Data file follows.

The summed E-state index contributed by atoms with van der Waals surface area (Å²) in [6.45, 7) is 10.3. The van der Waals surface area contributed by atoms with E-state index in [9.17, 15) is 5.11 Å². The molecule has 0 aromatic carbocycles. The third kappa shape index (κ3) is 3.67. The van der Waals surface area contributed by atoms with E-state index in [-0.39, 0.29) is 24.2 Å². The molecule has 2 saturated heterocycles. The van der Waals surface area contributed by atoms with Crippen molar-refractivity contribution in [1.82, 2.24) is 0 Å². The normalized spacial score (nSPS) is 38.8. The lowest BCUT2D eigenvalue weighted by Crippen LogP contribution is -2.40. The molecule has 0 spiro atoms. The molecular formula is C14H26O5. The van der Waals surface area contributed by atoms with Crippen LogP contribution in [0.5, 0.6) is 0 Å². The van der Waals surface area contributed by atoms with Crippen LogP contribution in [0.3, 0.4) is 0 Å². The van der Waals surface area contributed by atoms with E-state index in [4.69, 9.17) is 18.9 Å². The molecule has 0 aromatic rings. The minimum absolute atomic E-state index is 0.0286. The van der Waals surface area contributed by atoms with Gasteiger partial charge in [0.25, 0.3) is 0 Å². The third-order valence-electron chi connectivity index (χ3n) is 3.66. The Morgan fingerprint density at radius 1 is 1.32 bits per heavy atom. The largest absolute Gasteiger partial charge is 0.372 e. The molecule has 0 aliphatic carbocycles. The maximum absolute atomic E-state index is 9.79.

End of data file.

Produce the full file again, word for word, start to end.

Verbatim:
The summed E-state index contributed by atoms with van der Waals surface area (Å²) in [6.45, 7) is 10.3. The van der Waals surface area contributed by atoms with E-state index in [9.17, 15) is 5.11 Å². The molecule has 0 aromatic carbocycles. The third kappa shape index (κ3) is 3.67. The van der Waals surface area contributed by atoms with E-state index in [-0.39, 0.29) is 24.2 Å². The molecule has 2 saturated heterocycles. The van der Waals surface area contributed by atoms with Crippen molar-refractivity contribution in [1.82, 2.24) is 0 Å². The normalized spacial score (nSPS) is 38.8. The lowest BCUT2D eigenvalue weighted by Crippen LogP contribution is -2.40. The molecule has 0 spiro atoms. The molecular formula is C14H26O5. The van der Waals surface area contributed by atoms with Crippen LogP contribution in [0.5, 0.6) is 0 Å². The van der Waals surface area contributed by atoms with Crippen LogP contribution in [0.3, 0.4) is 0 Å². The van der Waals surface area contributed by atoms with E-state index in [4.69, 9.17) is 18.9 Å². The molecule has 0 aromatic rings. The minimum absolute atomic E-state index is 0.0286. The van der Waals surface area contributed by atoms with Gasteiger partial charge in [0.25, 0.3) is 0 Å². The third-order valence-electron chi connectivity index (χ3n) is 3.66. The Morgan fingerprint density at radius 1 is 1.32 bits per heavy atom. The largest absolute Gasteiger partial charge is 0.372 e. The molecule has 0 aliphatic carbocycles. The maximum absolute atomic E-state index is 9.79.